Introductory Gallery Walk:
I use the "Gallery Walk" activities at the beginning of many units to introduce students to the topic of a new unit. It helps jar student thoughts and give an overview of what's to come. Here are the important elements to conducting a Gallery Walk:
The purpose of this unit is to be the link between the course content between the 9th and 10th grade Jewish History courses as well as providing necessary background information to help students create a historic timeline of anti-Semitism. This is important because discussions of Early Zionism (our first large unit) is happening simultaneously to a bleak experience for Jews in Eastern Europe who suffer pogroms and other forms of violence and discrimination. As we move into the Holocaust unit, it was important for me that students were able to trace anti-Jewish behavior across a longer period of time to understand that Nazi ideology did not arise from nothing but instead were born into a European landscape that had long scapegoated Jews.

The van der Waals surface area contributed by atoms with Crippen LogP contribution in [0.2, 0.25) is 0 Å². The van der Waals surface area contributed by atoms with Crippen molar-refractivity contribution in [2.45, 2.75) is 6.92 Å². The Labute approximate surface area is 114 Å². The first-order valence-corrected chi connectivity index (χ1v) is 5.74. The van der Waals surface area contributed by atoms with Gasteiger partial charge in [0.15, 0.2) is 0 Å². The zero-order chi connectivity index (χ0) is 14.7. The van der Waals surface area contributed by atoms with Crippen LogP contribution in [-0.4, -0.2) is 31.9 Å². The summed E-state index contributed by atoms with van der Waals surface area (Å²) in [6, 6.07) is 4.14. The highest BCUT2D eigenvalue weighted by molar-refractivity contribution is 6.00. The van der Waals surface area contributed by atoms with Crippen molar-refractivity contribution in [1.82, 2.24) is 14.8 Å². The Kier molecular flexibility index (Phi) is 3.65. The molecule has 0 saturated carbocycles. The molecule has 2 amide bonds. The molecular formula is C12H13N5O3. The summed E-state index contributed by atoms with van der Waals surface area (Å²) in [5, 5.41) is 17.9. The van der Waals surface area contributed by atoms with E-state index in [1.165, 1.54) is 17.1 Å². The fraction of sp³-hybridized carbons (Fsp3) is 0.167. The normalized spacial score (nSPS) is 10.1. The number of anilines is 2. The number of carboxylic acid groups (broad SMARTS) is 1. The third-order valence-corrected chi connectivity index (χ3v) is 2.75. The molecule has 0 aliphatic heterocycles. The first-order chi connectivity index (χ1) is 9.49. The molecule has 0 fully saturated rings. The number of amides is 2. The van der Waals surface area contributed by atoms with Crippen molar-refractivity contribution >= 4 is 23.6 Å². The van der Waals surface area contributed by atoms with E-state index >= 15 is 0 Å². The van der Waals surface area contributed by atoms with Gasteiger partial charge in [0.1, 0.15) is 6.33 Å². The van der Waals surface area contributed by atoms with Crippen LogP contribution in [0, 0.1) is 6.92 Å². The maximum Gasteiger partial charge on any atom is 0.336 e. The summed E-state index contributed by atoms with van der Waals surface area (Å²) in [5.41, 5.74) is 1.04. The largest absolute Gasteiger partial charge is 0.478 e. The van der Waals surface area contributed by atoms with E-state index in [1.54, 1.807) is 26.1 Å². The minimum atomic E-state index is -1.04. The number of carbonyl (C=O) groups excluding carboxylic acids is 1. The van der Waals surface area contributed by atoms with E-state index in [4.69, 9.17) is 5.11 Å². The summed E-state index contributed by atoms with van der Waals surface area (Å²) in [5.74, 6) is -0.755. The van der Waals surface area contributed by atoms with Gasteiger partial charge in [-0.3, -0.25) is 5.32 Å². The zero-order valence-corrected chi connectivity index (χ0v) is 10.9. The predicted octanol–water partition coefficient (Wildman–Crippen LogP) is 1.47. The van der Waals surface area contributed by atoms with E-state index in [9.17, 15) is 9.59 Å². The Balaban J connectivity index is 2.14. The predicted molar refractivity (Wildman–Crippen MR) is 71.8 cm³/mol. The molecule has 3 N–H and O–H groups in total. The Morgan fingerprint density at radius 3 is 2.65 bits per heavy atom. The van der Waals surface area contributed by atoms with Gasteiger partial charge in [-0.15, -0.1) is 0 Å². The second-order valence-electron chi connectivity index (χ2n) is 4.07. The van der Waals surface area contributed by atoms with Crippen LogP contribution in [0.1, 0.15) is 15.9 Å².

Student Workbook above.
Introduction to Cornell Notes:
Starting the year with a skills based lesson is critical even when we don't have many lectures throughout the year. Nevertheless, I found it imperative to teach this note-taking strategy. See the "Aliyot PowerPoint Presentation" activity where students complete several Cornell Note Taking worksheets based on the presentations of their classmates to learn about the Five Aliyot later in the Early Zionism curriculum.
Yes, I shamelessly plug my 11-12th grade Jewish History elective to my tenth grade students by using this awesome Rabbi Sacks video. It is still on topic talking about modern anti-Semitism but showcases how extreme anti-Israel bias can be labeled as the new anti-Semitism.